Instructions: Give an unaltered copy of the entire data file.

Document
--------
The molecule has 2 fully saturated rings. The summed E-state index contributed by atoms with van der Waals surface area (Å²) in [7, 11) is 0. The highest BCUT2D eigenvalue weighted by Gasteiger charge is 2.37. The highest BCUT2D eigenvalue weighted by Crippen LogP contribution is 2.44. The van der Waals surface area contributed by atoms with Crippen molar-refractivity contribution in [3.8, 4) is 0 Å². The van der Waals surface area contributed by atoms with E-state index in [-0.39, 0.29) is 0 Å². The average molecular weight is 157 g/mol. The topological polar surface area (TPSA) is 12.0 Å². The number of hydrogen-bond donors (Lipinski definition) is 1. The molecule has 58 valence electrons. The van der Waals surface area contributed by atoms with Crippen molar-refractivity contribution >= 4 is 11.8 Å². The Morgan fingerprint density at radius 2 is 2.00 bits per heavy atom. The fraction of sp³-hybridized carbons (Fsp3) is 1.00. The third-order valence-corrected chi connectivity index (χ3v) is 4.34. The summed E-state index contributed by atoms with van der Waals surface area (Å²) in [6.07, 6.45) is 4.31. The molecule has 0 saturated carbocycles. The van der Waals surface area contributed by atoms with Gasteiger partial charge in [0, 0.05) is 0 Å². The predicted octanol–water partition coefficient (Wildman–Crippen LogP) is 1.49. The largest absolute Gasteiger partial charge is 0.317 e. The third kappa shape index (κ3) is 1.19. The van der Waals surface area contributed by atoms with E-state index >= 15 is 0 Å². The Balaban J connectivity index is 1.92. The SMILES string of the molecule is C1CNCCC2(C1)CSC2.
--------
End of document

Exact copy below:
The molecule has 2 fully saturated rings. The summed E-state index contributed by atoms with van der Waals surface area (Å²) in [7, 11) is 0. The highest BCUT2D eigenvalue weighted by Gasteiger charge is 2.37. The highest BCUT2D eigenvalue weighted by Crippen LogP contribution is 2.44. The van der Waals surface area contributed by atoms with Crippen molar-refractivity contribution in [3.8, 4) is 0 Å². The van der Waals surface area contributed by atoms with E-state index in [-0.39, 0.29) is 0 Å². The average molecular weight is 157 g/mol. The topological polar surface area (TPSA) is 12.0 Å². The number of hydrogen-bond donors (Lipinski definition) is 1. The molecule has 58 valence electrons. The van der Waals surface area contributed by atoms with Crippen molar-refractivity contribution >= 4 is 11.8 Å². The Morgan fingerprint density at radius 2 is 2.00 bits per heavy atom. The fraction of sp³-hybridized carbons (Fsp3) is 1.00. The third-order valence-corrected chi connectivity index (χ3v) is 4.34. The summed E-state index contributed by atoms with van der Waals surface area (Å²) in [6.07, 6.45) is 4.31. The molecule has 0 saturated carbocycles. The van der Waals surface area contributed by atoms with Gasteiger partial charge in [0, 0.05) is 0 Å². The predicted octanol–water partition coefficient (Wildman–Crippen LogP) is 1.49. The largest absolute Gasteiger partial charge is 0.317 e. The third kappa shape index (κ3) is 1.19. The van der Waals surface area contributed by atoms with E-state index >= 15 is 0 Å². The Balaban J connectivity index is 1.92. The SMILES string of the molecule is C1CNCCC2(C1)CSC2.